How to Account for Sales, Property & Income Taxes

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  • 0:02 Taxes
  • 0:43 Sales Taxes
  • 1:50 Income Taxes
  • 3:15 Property Taxes
  • 4:17 Lesson Summary
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Lesson Transcript
Instructor: Natalie Boyd

Natalie is a teacher and holds an MA in English Education and is in progress on her PhD in psychology.

Taxes are a certainty, for businesses as well as for individuals. In this lesson, we'll examine accounting principles for three common taxes that businesses encounter: sales tax, property tax, and income tax.


They say the only things that are guaranteed in life are death and taxes. Leslie knows that - she owns her own business, a small flower shop, and it seems like she's always paying taxes! Taxes are a required payment to the government. Individuals, like Leslie or you or me, have to pay certain taxes every year, but so do businesses like Leslie's flower shop. The taxes a business pays partly depends on where it is located and partly depends on what type of business it is. Let's look at how Leslie can account for three common taxes businesses face: sales tax, income tax, and property tax.

Sales Taxes

Have you ever gone to the store to buy something that was $20, but when the clerk rang it up, it was more than that, like $21.50? The extra money that you had to pay was a sales tax, or a tax levied by the government on things that are purchased. In the United States, sales taxes vary from state to state, but the business is always responsible for collecting sales tax and passing it on to the government.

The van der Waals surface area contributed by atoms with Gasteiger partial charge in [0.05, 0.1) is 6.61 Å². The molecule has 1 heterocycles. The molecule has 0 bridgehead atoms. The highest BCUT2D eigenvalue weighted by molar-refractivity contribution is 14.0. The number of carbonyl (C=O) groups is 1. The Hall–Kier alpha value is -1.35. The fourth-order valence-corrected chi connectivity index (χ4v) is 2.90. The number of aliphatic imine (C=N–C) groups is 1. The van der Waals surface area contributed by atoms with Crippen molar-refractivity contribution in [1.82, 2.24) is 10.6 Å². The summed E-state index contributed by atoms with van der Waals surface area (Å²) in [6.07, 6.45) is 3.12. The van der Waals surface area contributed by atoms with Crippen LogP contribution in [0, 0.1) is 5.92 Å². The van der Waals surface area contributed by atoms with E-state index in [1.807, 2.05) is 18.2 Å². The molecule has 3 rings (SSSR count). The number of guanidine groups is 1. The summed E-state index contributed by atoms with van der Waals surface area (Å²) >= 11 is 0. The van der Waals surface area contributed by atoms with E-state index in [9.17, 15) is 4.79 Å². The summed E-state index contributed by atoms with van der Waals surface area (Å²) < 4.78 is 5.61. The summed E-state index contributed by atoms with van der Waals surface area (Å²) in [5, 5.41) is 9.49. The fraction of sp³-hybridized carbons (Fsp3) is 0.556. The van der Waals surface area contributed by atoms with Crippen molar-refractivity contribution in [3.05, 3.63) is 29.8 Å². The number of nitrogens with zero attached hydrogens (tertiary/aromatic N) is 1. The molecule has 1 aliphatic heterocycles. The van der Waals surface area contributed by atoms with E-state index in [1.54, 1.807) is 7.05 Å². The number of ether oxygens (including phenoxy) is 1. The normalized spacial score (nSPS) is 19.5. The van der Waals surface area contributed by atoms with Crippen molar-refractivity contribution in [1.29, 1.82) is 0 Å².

In Leslie's state, the sales tax is 7% on every purchase. So, let's say that a man comes in to the store and buys $100 worth of flowers for his girlfriend. He would actually have to pay $107: $100 for the flowers and $7 in sales tax. That's pretty simple from his point of view. But, how does Leslie record the sales tax? In her books, Leslie will want to record $100 as a sale and then $7 as a liability. In this case, Leslie will be a holding agent for the state, and when she collects that $7 in sales taxes, it creates a liability (something she owes) to the state government.

Income Taxes

Every April, Leslie gets stressed out because she has to fill out her tax form and pay her taxes. Just like you and me, Leslie's business owes income tax, or a tax levied by the government on the money earned in the previous year. Depending on what type of business it is, income tax varies, but most businesses (including Leslie's) owe income tax to the federal government, the state government, and sometimes to the municipal (or city) government. That's a lot of tax!

Taxes for businesses are slightly different from taxes for employees. An employee has a certain amount withheld from their paycheck every time they get paid, which then goes to the government, but businesses have to file estimated taxes, or taxes paid during the year that are an estimate of the total tax bill for the year. Estimated taxes have to be paid four times a year.

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